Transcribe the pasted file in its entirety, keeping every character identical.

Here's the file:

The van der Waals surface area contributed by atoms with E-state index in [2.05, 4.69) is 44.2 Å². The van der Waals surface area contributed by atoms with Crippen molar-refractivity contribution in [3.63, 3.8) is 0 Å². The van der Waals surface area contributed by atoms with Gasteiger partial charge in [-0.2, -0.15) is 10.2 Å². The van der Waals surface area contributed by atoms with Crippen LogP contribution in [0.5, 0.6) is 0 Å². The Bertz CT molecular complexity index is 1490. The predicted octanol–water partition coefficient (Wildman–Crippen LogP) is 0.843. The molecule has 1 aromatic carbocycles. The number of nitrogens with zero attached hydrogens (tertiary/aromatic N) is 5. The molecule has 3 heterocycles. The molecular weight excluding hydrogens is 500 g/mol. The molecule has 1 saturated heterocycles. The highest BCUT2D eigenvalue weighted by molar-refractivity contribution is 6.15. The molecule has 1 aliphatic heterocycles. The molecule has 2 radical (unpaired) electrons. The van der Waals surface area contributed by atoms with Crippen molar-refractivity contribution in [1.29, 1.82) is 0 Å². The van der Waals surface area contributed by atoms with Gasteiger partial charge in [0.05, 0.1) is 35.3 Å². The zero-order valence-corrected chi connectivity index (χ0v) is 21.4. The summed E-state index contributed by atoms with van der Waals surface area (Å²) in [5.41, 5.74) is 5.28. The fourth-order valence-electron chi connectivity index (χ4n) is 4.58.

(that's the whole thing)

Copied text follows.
The van der Waals surface area contributed by atoms with E-state index in [2.05, 4.69) is 44.2 Å². The van der Waals surface area contributed by atoms with Crippen molar-refractivity contribution in [3.63, 3.8) is 0 Å². The van der Waals surface area contributed by atoms with Gasteiger partial charge in [-0.2, -0.15) is 10.2 Å². The van der Waals surface area contributed by atoms with Crippen LogP contribution in [0.5, 0.6) is 0 Å². The Bertz CT molecular complexity index is 1490. The predicted octanol–water partition coefficient (Wildman–Crippen LogP) is 0.843. The molecule has 1 aromatic carbocycles. The number of nitrogens with zero attached hydrogens (tertiary/aromatic N) is 5. The molecule has 3 heterocycles. The molecular weight excluding hydrogens is 500 g/mol. The molecule has 1 saturated heterocycles. The highest BCUT2D eigenvalue weighted by molar-refractivity contribution is 6.15. The molecule has 1 aliphatic heterocycles. The molecule has 2 radical (unpaired) electrons. The van der Waals surface area contributed by atoms with Crippen molar-refractivity contribution in [1.29, 1.82) is 0 Å². The van der Waals surface area contributed by atoms with Gasteiger partial charge in [0.05, 0.1) is 35.3 Å². The zero-order valence-corrected chi connectivity index (χ0v) is 21.4. The summed E-state index contributed by atoms with van der Waals surface area (Å²) in [5.41, 5.74) is 5.28. The fourth-order valence-electron chi connectivity index (χ4n) is 4.58.